What have qualifications got to do with knowledge and the ability to teach? Do you honestly believe that a flimsy degree from 20 years back in an unrelated subject is more suitable than someone who has read every text/studied every aspect/attended every training course on their chosen subject is not a better choice?
    What about potential Oxbridge students, must they be taught by people who have done all they will be doing at school?
    In the ideal world, every teacher would have the best degree in their subject, the best teaching skills and life would be good. Is that the case? not in the UK currently for sure.
    You don't need a degree to teach, simple enough. You need to be a teacher who can maximise pupils potential.
    How many times do you think I go back to my degree when I am teaching 80% of a timetable for pupils who are level 6 and below in maths? then answer? zero.
    Top kids need top subject specialists. Mots comps need teachers and people to inspire kids and until their 'subject specialists' raise A*-C above 40% then they are not in a position to argue.
     
  13. Yes, admin is one of the biggest employers of apprentices in my area. But again, these kids aren't actually kids who would be going on to uni, so its a silly argument.
     
  14. I work for Connexions and there are very few apprenticeships in construction and engineering, there are loads in office/administration.
    With reference to the OP, apprentices are often paid the NMW of £2.50 per hour, is it any wonder employers want school leavers?
     
  15. blazer

    blazer Star commenter

    Actually the kids that should grab these apprentishps are the middle of the road kids who are being told they have to go to Uni even though we all know that it is the wrong thing for them. better they get into work at 16 then by the time they are 21 they will have 5 years of work experience, a wage and marketable qualifications. Something than most of the kids in their class who went to Uni won't have!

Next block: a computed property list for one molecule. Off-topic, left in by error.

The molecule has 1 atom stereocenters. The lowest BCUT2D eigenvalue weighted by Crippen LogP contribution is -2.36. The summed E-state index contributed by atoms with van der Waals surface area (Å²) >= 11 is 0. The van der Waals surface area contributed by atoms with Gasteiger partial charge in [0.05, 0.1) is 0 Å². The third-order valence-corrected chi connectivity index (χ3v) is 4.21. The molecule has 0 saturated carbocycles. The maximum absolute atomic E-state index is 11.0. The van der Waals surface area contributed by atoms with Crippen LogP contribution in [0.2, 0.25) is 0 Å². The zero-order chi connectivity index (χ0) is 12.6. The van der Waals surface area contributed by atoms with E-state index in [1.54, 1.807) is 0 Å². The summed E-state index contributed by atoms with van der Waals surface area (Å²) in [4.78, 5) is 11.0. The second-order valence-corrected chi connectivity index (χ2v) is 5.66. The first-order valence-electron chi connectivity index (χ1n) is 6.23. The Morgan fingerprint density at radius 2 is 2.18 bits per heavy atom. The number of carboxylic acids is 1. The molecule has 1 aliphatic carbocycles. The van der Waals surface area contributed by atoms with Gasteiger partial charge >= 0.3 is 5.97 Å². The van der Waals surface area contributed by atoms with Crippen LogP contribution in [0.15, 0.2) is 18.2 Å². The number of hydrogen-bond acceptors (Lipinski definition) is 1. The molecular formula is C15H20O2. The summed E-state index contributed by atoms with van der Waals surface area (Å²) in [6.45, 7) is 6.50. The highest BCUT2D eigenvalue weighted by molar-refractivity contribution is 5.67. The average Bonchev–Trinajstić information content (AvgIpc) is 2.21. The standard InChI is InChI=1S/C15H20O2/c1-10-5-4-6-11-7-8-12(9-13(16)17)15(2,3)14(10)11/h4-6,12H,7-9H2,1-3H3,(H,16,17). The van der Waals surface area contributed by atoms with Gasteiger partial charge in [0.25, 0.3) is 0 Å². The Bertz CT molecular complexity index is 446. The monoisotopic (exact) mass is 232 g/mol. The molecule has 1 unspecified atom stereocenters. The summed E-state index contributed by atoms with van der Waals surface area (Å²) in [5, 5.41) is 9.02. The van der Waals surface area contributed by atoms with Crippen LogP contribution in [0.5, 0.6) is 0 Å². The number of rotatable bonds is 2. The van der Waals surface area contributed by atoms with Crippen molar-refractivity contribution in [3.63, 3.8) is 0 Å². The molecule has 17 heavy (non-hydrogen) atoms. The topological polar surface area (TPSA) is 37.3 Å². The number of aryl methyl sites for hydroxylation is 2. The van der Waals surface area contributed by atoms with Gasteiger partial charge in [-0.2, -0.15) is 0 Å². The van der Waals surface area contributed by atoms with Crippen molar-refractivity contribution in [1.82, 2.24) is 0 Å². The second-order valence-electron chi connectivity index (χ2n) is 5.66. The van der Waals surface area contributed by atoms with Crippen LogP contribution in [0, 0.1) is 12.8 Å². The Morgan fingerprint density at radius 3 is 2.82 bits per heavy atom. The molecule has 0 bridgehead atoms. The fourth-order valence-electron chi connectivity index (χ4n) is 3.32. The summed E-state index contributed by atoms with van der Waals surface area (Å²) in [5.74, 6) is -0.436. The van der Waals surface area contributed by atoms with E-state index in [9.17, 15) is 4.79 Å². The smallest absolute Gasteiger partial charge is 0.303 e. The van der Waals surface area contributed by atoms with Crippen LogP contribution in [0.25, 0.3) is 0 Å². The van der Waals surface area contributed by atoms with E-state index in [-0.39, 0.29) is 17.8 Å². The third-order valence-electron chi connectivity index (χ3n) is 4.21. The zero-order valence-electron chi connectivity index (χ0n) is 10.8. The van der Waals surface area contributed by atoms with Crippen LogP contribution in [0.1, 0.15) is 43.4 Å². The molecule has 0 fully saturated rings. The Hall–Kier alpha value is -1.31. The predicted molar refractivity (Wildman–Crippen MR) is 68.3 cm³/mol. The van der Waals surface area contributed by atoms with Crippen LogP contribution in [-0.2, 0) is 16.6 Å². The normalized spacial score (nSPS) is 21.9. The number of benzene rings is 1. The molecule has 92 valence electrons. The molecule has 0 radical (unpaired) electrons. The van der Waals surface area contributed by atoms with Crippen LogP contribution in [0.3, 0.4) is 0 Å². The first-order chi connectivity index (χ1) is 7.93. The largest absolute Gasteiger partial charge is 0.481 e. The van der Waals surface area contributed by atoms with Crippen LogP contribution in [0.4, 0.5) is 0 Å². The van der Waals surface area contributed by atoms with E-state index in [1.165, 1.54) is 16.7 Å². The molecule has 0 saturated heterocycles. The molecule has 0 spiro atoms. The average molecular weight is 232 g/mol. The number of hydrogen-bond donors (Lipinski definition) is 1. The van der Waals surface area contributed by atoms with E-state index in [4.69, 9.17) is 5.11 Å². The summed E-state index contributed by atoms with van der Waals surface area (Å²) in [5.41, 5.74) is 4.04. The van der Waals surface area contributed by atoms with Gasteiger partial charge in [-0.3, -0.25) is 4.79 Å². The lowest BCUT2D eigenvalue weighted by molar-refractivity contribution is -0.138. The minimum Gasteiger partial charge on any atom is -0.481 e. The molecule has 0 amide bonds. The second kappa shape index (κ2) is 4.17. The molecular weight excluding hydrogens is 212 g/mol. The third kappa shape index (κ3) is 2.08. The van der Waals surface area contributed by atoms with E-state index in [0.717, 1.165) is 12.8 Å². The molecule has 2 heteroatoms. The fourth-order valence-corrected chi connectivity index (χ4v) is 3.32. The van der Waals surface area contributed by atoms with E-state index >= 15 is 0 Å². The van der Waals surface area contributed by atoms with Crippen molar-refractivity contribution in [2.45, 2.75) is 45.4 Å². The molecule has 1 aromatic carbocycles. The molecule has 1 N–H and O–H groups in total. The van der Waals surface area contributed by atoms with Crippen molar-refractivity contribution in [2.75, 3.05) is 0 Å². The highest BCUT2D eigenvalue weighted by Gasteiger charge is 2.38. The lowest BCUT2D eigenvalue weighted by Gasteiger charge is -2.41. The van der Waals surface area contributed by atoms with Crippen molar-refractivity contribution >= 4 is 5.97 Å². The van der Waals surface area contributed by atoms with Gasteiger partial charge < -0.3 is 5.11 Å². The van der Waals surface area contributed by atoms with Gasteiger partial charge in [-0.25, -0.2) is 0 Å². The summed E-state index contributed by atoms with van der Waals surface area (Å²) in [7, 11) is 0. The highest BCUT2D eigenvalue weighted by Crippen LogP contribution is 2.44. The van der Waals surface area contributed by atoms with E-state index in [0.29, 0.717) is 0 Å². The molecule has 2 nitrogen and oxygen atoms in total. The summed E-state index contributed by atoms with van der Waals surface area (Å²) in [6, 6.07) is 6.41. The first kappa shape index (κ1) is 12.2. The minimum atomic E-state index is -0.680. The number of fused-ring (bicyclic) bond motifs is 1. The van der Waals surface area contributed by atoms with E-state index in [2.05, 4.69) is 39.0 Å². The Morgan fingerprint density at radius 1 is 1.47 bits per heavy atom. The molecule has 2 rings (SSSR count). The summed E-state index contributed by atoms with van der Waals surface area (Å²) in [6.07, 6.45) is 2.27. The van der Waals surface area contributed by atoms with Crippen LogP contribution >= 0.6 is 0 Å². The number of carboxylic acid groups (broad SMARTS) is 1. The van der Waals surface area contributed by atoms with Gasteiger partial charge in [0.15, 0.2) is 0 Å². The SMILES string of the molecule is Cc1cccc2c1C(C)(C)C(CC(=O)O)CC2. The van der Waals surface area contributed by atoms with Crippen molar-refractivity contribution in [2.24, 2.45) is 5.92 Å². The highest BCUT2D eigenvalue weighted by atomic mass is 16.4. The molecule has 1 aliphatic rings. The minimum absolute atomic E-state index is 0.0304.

16. A lot of kids don't have the maturity to work full time at 16. Lots of them do by 18. These 'middle of the road' kids need training offered at 18, not 16. That virtually discounts apprenticeships as most of the funding is limited to 16 and 17 year olds.

    Plus lots of employers only keep apprentices on to L2 rather than L3 - so a bit of a pointless qualification if the YP already has A-Cs. I think we need a rethink. Just saying 'most kids should do apprenticeships' is not better than saying 'most kids should go to uni'. We need better careers ed of kids and their parents.
     
  17. Robfreeman

    Robfreeman Occasional commenter

    Hmmm a poll run by City and Guilds one of the biggest vocational training providers in the country. One of the biggest training providers who owns AQA which is moving towards producing vocational qualifications. I am certain that the employers polled were not the same employers who offer their qualifications (And im made of wood and have an extending nose)
    On another note with regards to the middle of the road kids, which I was. If I had listened to the connexions advisor and my teachers. I would have gone onto a level 1 admin apprentiship. Having been told by the advisor that I didnt have it in me to go onto college and I certainly wasnt bright enough to get onto a degree course. My intended career path was to join the army he told me I didnt have the fibre to survive that.
    Lets look 9 years on shall we:
    I got the third highest GCSE results in my school
    A levels (I will give him that I screwed up badly, but was very good at interview for my degree)
    3 years Degree - I left with a 2:2 in Education Studies and Science, which was not an easy degree.
    PGCE - rated Good
    Certificate in Secondary Physics
    Joined the TA did 3 years and loved it
    Overall when I think back to all the useful careers advice I received, the voice in my mind just says up yours, I did it my way.
    If a person thinks they can achieve the entry criteria and they want to do it then why not let them. Instead of trying to guide them, even if they dont achieve it they have learnt an important life lesson, that of failiure.
     
  18. blazer

    blazer Star commenter


    What does that say about modern kids then given that most kids of my generation (me included) left school at 16 and went into full time work. Most of us would have worked part time for years before that (I had my first saturday job at 12).
     
  19. phlogiston

    phlogiston Star commenter

    Sometimes the restless students from school blossom into focussed workers - but sometimes they don't.
    We do students a grave disservice when we let people tell them that work is always fulfilling. For many it's boring, time consumiing and badly rewarded compared to the costs of living independently in this country. Somehow, despite all the PHSE, WOW and such like the notion of contributing to the economy doesn't always sink in.

    P